A Miscellany of Study

Category: Alasdair MacIntyre

Our Only Shared Morality

What is made true by this ideological success — as well as by ‘power and money’ — is not participative citizens collectively ruling themselves but subjects attributing ‘democracy’ to the state, accepting that they are morally obliged to obey its commands and, even, to participating in its electoral rituals.  Indeed, so successful has been contemporary liberalism that the idea of the good is now widely regarded as private and merely subjective whilst that of right has been detached from it and identified with the law enforced by the state, justice being equated with adherence to the state’s procedures.  Our only shared morality is that of acquiescent obedience to power, and what the powerful tells us to fear is any appeal to first principles or final ends.  A more insidiously demoralizing ideology of passivity and manipulation is hard to imagine. (176)

Kelvin Knight | Aristotelian Philosophy: Ethics and Politics from Aristotle to MacIntyre

Preferential Option

It is with those whose actions are most immediately and constantly constrained by material need who most keenly understand self-estrangement and desire its end, and it is those who labour who are likely to have most insight into how best to reform society. (108)

Kelvin Knight | Aristotelian Philosophy: Ethics and Politics from Aristotle to MacIntyre

What Morality is Not

Morality is not something to be separated from sensuous reality and then theorized a priori in some pure, idealized form.  It is not something that individuals, as social beings, can or should autonomously impose on their own practice in consistent defiance of social relations and pressures.  Nor is it something that they should seek to impose upon themselves in resistance to their own desires. (105)

Kelvin Knight | Aristotelian Philosophy: Ethics and Politics from Aristotle to MacIntyre

Secularism & Class Conflict

The key difference between the seventeenth- and the eighteenth-century examples is the consciousness of the emerging autonomy of secular life.  This autonomy is strengthened by the tendency apparent in secular life for economic growth to result in the splitting of society into new kinds of class division.  The relations between classes become in crucial ways relations of conflict.  It is of course true that throughout the course of these conflicts there are attempts to continue the appeal to common norms and to revive the older social and moral values, but the changing structure of society makes it only too obvious to all parties that the alleged authoritative norms to which appeal is made are in fact man-made, and that they are not the norms of the whole community to which in their own way men of every rank are equally subject.  In so far as the norms which do govern the new standard economic, political, and social relations between classes are given a religious significance, what happens is that religion is invoked to justify the norms which one class wishes and is able to use against another.  (13-14)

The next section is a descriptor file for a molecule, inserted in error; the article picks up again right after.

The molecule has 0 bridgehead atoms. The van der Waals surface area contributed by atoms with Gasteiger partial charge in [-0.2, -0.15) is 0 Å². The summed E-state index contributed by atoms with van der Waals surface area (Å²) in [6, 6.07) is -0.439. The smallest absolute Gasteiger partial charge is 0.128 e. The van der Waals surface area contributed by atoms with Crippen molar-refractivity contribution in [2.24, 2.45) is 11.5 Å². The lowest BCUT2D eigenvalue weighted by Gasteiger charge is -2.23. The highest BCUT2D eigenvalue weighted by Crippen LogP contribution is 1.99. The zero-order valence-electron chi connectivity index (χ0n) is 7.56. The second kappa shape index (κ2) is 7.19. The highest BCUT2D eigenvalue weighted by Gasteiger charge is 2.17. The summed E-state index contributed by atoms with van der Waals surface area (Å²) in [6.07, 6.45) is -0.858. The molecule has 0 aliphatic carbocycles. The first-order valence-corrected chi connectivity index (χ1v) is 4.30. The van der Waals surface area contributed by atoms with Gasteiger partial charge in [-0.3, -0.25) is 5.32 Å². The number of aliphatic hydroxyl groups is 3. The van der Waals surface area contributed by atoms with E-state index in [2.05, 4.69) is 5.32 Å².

Alasdair MacIntyre | Secularization and Moral Change

Religion & Urbanization

In both the United States and Britain there has been, and there still is, a significant relationship between the size of a given city and the church membership and attendance in that city.  In general the larger the population of a city the smaller the proportion of church members in that population.  Why?  An answer that at first sight must appear only to take us round in a circle is that the larger the city the higher tends to be the proportion of working-class population; but what I in fact want to suggest is that the distinctive forms of urban working-class life in the industrial city, as they came into being, and as they are to be contrasted with, for example, working-class life in the domestic industries of the eighteenth century or in the earlier and smaller commercial city, marked a distinct change so far as religion is concerned.  What the urbanization of the Industrial Revolution meant was the destruction of the older forms of community, in many cases rapidly, and in particular the destruction of those features of them to which religion had given symbolic expression.  There is first of all the loss of the background of a given and largely unalterable natural order within whose limits men of different social rank all have to live.  There is secondly the disappearance of the relative continuity and stability of social order, a stability which makes that order appear continuous with the order of nature.  There is thirdly an end to the existence of shared and established norms, common to all ranks in the community, in the light of which everyone stands either vindicated or convicted by their own conduct.  Religion, when it is the religion of a whole society, may have functions other than the expression of the natural and social order, but it is always ate least an expression of a society’s moral unity, and it lends to that unity a cosmic and universal significance and justification. (11-12)

Alasdair MacIntyre | Secularization and Moral Change